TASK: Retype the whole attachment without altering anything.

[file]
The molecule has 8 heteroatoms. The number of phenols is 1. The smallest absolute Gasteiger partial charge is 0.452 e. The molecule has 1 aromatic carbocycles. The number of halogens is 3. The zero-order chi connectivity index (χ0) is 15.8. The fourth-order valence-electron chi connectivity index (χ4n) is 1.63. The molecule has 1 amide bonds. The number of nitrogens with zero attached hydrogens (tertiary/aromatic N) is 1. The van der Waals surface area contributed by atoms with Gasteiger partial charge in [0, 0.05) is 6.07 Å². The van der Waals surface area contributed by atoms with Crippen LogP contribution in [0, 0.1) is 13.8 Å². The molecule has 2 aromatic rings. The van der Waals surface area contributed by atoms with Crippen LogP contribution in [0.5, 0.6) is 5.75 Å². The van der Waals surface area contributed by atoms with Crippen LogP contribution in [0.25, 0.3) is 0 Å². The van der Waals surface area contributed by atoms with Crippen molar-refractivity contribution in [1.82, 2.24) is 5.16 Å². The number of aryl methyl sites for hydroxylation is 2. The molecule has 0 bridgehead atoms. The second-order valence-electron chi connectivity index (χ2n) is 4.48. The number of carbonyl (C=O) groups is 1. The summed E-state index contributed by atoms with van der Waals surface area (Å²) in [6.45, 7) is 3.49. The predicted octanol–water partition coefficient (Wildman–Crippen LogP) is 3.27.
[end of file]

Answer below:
The molecule has 8 heteroatoms. The number of phenols is 1. The smallest absolute Gasteiger partial charge is 0.452 e. The molecule has 1 aromatic carbocycles. The number of halogens is 3. The zero-order chi connectivity index (χ0) is 15.8. The fourth-order valence-electron chi connectivity index (χ4n) is 1.63. The molecule has 1 amide bonds. The number of nitrogens with zero attached hydrogens (tertiary/aromatic N) is 1. The van der Waals surface area contributed by atoms with Gasteiger partial charge in [0, 0.05) is 6.07 Å². The van der Waals surface area contributed by atoms with Crippen LogP contribution in [0, 0.1) is 13.8 Å². The molecule has 2 aromatic rings. The van der Waals surface area contributed by atoms with Crippen LogP contribution in [0.5, 0.6) is 5.75 Å². The van der Waals surface area contributed by atoms with Crippen LogP contribution in [0.25, 0.3) is 0 Å². The van der Waals surface area contributed by atoms with Crippen molar-refractivity contribution in [1.82, 2.24) is 5.16 Å². The number of aryl methyl sites for hydroxylation is 2. The molecule has 0 bridgehead atoms. The second-order valence-electron chi connectivity index (χ2n) is 4.48. The number of carbonyl (C=O) groups is 1. The summed E-state index contributed by atoms with van der Waals surface area (Å²) in [6.45, 7) is 3.49. The predicted octanol–water partition coefficient (Wildman–Crippen LogP) is 3.27.